How to Pray as a Busy Family: A Beginner’s Guide

how to pray as a busy family

We all know we should be praying with our families daily. We understand the merits and fruit of the practice. But when it comes to actually doing it, many of us run into several obstacles. We are all busy with work and school and responsibilities and home and children and we’re just trying to get enough sleep. But praying with your family is possible, it just takes some ingenuity. Here’s how to pray as a busy family (even with young children!).

How to Pray as a Busy Family: A Beginner’s Guide

We started praying the rosary almost six years ago. During that period we had a three-year-old daughter, a two-year-old son, and a six-month-old baby. I also had a husband who didn’t know any of the prayers. We started saying it as a Lenten sacrifice (at the suggestion of my mother, who knew we were under a lot of stress and struggling). We have maintained this family prayer time ever since, even in the midst of work, school, activities, friends, and family obligations.

No matter your preferred method of prayer, here are a few tips that were helpful to us when we started praying as a family.

1. Start small and go slow.

Quality is more important than quantity.

When you are first starting out, I would suggest trying a decade of the rosary. Or a shorter prayer like The Glory Be.

When we first started praying the rosary, we looked it up on our phones so we knew each of the prayers and especially the meaning of each mystery. We also would have our children recite the prayer after we said it, going very slowly. Our children had the prayers memorized after a few months.

2. Find a ritual that lets them know family prayer time is about to begin.

This could be lighting a candle, ringing a bell, using incense, or playing soft music.

3. Hold hands.

In the beginning, especially when they were little, we would have our children hold hands. It makes everyone feel connected and they are less inclined (for at least 30 seconds) to start running all over the place.

4. Ask everyone who or what they would like to pray for when you start.

This gets kids excited and it also lets you know what is on everyone’s mind, including the mind of your spouse. Sometimes the days are so busy I may not have been informed that my grandfather-in-law was having surgery that day. This time of intercession serves as a fantastic time to reconnect as a family.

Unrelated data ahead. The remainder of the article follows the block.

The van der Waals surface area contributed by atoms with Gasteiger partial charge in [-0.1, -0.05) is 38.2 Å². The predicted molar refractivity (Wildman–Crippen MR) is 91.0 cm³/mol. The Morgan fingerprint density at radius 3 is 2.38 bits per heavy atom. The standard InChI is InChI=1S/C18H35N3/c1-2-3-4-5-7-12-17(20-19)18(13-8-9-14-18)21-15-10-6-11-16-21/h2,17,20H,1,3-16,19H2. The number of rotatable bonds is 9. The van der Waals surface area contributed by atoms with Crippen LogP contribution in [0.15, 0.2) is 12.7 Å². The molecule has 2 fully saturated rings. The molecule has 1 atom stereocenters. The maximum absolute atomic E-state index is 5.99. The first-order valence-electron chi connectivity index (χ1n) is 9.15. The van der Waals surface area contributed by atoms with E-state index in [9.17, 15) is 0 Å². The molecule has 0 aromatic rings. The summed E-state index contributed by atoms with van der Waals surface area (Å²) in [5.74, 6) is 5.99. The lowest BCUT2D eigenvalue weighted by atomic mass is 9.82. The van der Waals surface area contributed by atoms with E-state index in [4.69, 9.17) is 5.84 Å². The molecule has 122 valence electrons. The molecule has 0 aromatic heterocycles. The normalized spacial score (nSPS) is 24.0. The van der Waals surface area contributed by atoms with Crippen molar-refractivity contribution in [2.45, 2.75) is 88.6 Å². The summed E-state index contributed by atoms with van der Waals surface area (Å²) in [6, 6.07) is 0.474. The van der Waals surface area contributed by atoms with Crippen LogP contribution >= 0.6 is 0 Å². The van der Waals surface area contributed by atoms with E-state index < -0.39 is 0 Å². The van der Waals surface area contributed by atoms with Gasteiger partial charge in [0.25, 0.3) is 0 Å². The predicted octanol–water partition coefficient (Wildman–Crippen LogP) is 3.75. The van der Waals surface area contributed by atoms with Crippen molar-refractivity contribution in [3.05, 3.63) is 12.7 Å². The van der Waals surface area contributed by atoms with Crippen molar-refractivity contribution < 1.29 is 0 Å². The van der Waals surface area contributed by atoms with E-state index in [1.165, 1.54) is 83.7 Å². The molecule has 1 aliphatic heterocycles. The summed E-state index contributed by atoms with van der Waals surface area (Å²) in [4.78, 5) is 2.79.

5. Let the children choose a spot where they can be still and quiet.

Wondering how to pray as a busy family with young children? Let them get comfortable. Let them sit where they want. This can be a blanket, a chair, a couch, a piece of wood, or even sitting on a rock.

6. Do not expect perfection and try to be positive.

We do not expect our children to say their prayers perfectly but we do expect them to be respectful. I try to focus more on myself and my behaviors, because I believe what registers for my kids is not what I say but what they see.

7. Set some boundaries.

This will vary depending on your family and children, but you want the kids to be quiet and still if possible. Kids are wiggly, so we let our kids age five and under move about as long as they are quiet. We also have a 3-strikes-and-you’re-out rule. This means you go to bed or you miss out on dessert or receive some other consequence. We try not to be too harsh because we want prayer time to be somewhat peaceful.

8. It is OK if it feels awkward.

Prayer is very intimate, and when you don’t know exactly what you are doing, it is OK if you feel a little weird. This feeling will ease over time the more you all pray together. Just keep going!